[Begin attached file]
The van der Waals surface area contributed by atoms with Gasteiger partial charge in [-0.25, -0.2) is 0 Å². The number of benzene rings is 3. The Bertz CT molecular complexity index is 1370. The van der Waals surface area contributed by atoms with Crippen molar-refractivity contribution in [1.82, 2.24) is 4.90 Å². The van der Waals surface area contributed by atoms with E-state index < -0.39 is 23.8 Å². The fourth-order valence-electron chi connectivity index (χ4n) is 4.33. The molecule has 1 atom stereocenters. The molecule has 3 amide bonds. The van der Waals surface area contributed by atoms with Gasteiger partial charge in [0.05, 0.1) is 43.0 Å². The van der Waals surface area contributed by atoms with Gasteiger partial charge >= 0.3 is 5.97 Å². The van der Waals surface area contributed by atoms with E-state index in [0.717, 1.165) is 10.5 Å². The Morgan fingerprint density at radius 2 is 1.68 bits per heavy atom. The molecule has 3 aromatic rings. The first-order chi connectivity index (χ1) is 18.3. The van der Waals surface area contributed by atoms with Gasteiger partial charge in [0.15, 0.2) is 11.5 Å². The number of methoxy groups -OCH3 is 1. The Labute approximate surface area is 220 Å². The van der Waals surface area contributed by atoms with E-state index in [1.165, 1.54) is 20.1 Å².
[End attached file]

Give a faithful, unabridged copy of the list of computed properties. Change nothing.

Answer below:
The van der Waals surface area contributed by atoms with Gasteiger partial charge in [-0.25, -0.2) is 0 Å². The number of benzene rings is 3. The Bertz CT molecular complexity index is 1370. The van der Waals surface area contributed by atoms with Crippen molar-refractivity contribution in [1.82, 2.24) is 4.90 Å². The van der Waals surface area contributed by atoms with E-state index < -0.39 is 23.8 Å². The fourth-order valence-electron chi connectivity index (χ4n) is 4.33. The molecule has 1 atom stereocenters. The molecule has 3 amide bonds. The van der Waals surface area contributed by atoms with Gasteiger partial charge in [0.05, 0.1) is 43.0 Å². The van der Waals surface area contributed by atoms with Gasteiger partial charge >= 0.3 is 5.97 Å². The van der Waals surface area contributed by atoms with E-state index in [0.717, 1.165) is 10.5 Å². The Morgan fingerprint density at radius 2 is 1.68 bits per heavy atom. The molecule has 3 aromatic rings. The first-order chi connectivity index (χ1) is 18.3. The van der Waals surface area contributed by atoms with Gasteiger partial charge in [0.15, 0.2) is 11.5 Å². The number of methoxy groups -OCH3 is 1. The Labute approximate surface area is 220 Å². The van der Waals surface area contributed by atoms with E-state index in [1.165, 1.54) is 20.1 Å².